COVID-19 has been found in at least 185 countries and territories in the world. In the United States, as of this writing, more than 74 thousand people have died, accounting for one-third of COVID-19 deaths in the world. Schools, businesses, churches and sporting events are shut down. What we are experiencing now is the opposite of normal times.  So why should the normal rules and regulations apply at this time?  Many do not.  The Internal Revenue Service is granting blanket extensions for taxpayers to file returns, insurance companies are not canceling automobile policies for failure to pay premiums, and some mortgage and rental companies are not seeking foreclosures or evictions.

However, at United States Citizenship and Immigration Services (USCIS),  little has changed. Yes, USCIS isn’t doing in-person interviews, and has allowed certain forms to be filed with photocopy signatures, but the administration has not addressed the most significant issue:  The legal nonimmigrant status of many foreign nationals will lapse or expire during this crisis and USCIS has not offered any blanket extension of their status or suspended deadlines for filing immigration petitions or responding to requests for evidence deadlines.

Who are these “nonimmigrants” who need extensions? Where in the system are they, what are they doing in the U.S., and from what countries did they come?  They are university students, professionals, including nurses and doctors, and many other individuals who have been working and contributing to our economy, such as agricultural workers, telecommunications experts and teachers.. Many graduated from U.S. universities and received one year of Optional Practical Training (OPT) status, or another two years of OPT because they have a Science, Technology, Engineering, or Math (STEM) degree.  Many of these students will lose their status as their visas expire June through September of this year.

Now imagine that you are in a foreign country and a pandemic occurs.  You are only authorized to stay in that country until a set date in time but if there was a huge crisis in that country and indeed the world, you might expect exceptions to the rules. This is a sentiment felt by countless individuals across the U.S. Foreign students do not want to jeopardize their long-term prospects by letting their status expire and remaining in the U.S. unlawfully. However, what if travel to their home countries is dangerous for their health or even impossible now? Flights are cancelled or countries are simply not accepting travelers. In general, foreign travel from the U.S. is extremely difficult at present and places the individual required to travel at risk of exposure to the disease.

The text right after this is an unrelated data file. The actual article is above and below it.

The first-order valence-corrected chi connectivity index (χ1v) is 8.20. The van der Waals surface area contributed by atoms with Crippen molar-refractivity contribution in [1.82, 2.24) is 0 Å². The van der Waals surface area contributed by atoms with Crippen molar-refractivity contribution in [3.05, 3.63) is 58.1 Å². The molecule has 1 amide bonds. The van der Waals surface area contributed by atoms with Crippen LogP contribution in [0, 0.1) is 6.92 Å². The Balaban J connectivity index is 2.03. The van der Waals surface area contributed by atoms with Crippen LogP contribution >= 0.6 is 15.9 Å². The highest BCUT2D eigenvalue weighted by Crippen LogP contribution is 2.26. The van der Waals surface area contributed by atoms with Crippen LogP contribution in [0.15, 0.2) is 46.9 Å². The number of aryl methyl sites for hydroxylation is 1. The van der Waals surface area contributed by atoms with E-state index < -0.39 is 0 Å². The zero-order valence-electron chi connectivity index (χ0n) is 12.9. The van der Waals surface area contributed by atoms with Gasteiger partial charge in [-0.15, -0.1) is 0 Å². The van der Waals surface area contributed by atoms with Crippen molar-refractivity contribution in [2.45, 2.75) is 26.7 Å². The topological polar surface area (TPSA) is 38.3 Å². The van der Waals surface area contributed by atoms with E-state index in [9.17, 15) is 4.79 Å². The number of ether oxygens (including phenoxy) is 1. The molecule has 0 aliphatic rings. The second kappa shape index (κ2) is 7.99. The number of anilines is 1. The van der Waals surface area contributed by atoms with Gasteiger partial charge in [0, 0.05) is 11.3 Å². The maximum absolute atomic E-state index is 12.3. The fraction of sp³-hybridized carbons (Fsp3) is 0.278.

In limited instances, USCIS has indicated that it will consider each nonimmigrant’s case individually and that after the fact it may grant some relief, if warranted. This “after the fact” potential forgiveness does not bring certainty to those now in limbo. When we are already in a recognized crisis situation, why should discretionary post-situational relief be the only available remedy?

The most ironic part of this situation is that many of the students on OPT status are nurses who have graduated from U.S. nursing schools. They are licensed to practice nursing in the states in which they live and some even have an immigrant petition (I-140) approved.  However, visa numbers for EB-3 have retrogressed so they can’t yet file for adjustment.  Talk about a perfect storm.  The U.S. has a recognized shortage of nurses and the country needs these nurses now. Even the Trump Administration has excepted nurses and physicians from its 60-day ban on entry into the U.S.  Surely, USCIS could take measures to provide relief for nurses and physicians, by lessening petition requirements and allowing for expedited processing of their cases. Even Congress has recognized a need to address the need for foreign healthcare workers to help fight COVID-19 and have announced  bipartisan legislation to recapture 40,000 immigrant visas for this population.

Other issues for students exist as well.  All kinds of regulations require students to attend school regularly and to work regularly when they are in OPT status.  With universities shut down (except for on-line learning) students simply can’t comply with the rules. If the employers they work for in OPT status close their business, the students may accrue enough time unemployed to violate their status.

Why should USCIS pretend that we are dealing with normal times?  And as they thus far have refused to act, despite repeated attempts at communication and finally litigation, Congress must address this issue in a clear, fair manner for the foreign nationals in our country.  If Americans were in another country, we would certainly expect reasonable treatment for ourselves.